Over the past year I've run something like 40+ sessions of RPGs in a variety of systems, from one page games like Honey Heist, GMless fare like our The Love Balloon, and slightly more traditional narrativist systems like Blades in the Dark, and of course The Wildsea. I've also had the pleasure of playing under many different GMs during the last year, picking up what I liked and maybe liked less from their respective styles.
In any case, as of February 8th, 2021, this is my procedure for running RPG one shots.
It works for me, and maybe it 'll work for you.
First, it's important to get comfortable with your table and players. When a session begins, take the first five to ten minutes or so breaking the ice by making small talk. Ask about your players' day, where they're from, the weather, games - anything really to just get them comfortable and ready to play. This is especially important in one shots where we're playing with strangers.
The entire process of roleplaying is a social interaction between a group of people. The success of the game ultimately hinges on the participation of all parties, not just the GM. From one angle, the game is a constant feeling out process between players framed by the ritual of a game and the agreement of a set of rules to abide by. That's why home games are always better than public ones - you know your friends, and your friends know you. Nonetheless, the better chemistry you build with your players - the more comfortable they are - the more likely your game is going to be great.
Safety Tools are important, especially when playing with strangers. When I run public games, I always make sure to go over the safety tools I'm using. My go-tos are the X Card, Lines and Veils, and Open Door Policy. I adopted these three from Glendale Story Games, stewarded by Tomer Gurantz, who has always ensured that his communities are open, welcome, and safe places to game. I recommend you use them in your games, especially when gaming with strangers.
Read more about Safety Tools here.
Characters & Questions
At a certain point, transition from small talk to Character Creation/Introductions. This is pretty standard - I pass spotlight to players so they can introduce their characters. The most important thing, though, is listening to what they have to say and asking questions that deepen their understanding of who the character is.
"What is the most beautiful thing you've seen on the waves?"
"Where did you learn how to program / hack?"
"What is the closest you've ever come to death?"
This is what roleplaying is - asking questions and fostering answers from the characters. There's a sweet spot with a question that helps a player deepen their character and one that is either too specific or too broad to answer easily. This is mostly a feel and experience thing - I think of it like a degree or two away from armchair psychologist.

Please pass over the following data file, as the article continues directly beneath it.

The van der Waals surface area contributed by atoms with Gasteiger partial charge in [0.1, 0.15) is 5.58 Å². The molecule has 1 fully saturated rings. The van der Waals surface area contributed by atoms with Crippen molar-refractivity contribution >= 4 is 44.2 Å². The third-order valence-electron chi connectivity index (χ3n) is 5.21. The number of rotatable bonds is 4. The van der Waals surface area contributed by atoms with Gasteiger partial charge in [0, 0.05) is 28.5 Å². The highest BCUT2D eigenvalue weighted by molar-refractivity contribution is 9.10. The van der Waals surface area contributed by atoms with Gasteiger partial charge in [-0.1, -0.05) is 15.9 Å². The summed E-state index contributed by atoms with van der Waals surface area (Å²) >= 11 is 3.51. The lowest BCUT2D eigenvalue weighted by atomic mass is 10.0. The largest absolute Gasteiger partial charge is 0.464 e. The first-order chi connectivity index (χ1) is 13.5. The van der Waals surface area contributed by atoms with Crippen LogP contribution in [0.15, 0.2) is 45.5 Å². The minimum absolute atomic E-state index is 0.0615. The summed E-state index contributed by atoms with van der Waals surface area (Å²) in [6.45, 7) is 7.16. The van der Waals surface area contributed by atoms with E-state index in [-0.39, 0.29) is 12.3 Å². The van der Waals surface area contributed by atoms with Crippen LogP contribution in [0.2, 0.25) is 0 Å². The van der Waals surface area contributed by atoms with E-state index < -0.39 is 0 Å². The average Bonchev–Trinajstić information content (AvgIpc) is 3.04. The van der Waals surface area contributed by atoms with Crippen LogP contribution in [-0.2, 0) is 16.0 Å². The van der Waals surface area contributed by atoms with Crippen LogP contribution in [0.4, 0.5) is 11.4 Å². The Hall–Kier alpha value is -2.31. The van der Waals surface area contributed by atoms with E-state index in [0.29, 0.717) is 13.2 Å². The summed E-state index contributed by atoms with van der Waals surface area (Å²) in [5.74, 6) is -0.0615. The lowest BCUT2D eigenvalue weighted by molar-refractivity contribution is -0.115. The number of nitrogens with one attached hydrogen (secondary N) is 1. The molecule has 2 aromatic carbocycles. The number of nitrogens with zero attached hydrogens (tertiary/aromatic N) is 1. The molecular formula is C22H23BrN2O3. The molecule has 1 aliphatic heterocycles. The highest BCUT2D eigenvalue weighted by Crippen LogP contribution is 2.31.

You want questions that helps players understand their characters better but ones that they don't have to spend more than fifteen seconds to come up with an answer. This is variable depending on the player, - some players are very comfortable with improv and coming up with things on the spot, others may be more timid.
Remember, the most important thing is to read your table and adjust accordingly. The better you know your players, the more you can cater the experience that what they want.
Don't forget to take regular breaks in your game! I like to take the first break after character introductions and typically take a break about every hour or so of gaming. I might take less breaks for a home group or if the table is particularly riveted - again, read your table and adjust accordingly.
Breaks serve two main functions:
- They allow us to stretch, use the restroom, and take care of our bodies which have otherwise been sitting for an extended amount of time. Very important.
- They allow you, the GM, to regroup and think about what comes next.
On the latter, often a quick pause is all you need to compose your thoughts and lead the session through to its next phase. You'd be surprised as to how much stuff you can come up with in just a couple of minutes. Calling for a break can really help unstuck you, so don't be afraid to call for a break if you're stumped!
Once the first break is over, it's time to begin the game in earnest! Beginnings are very important in any type of roleplaying scenario, but especially so in one-shots. This is your opportunity as the GM to hard frame the situation, set the scene, and propel the narrative forward.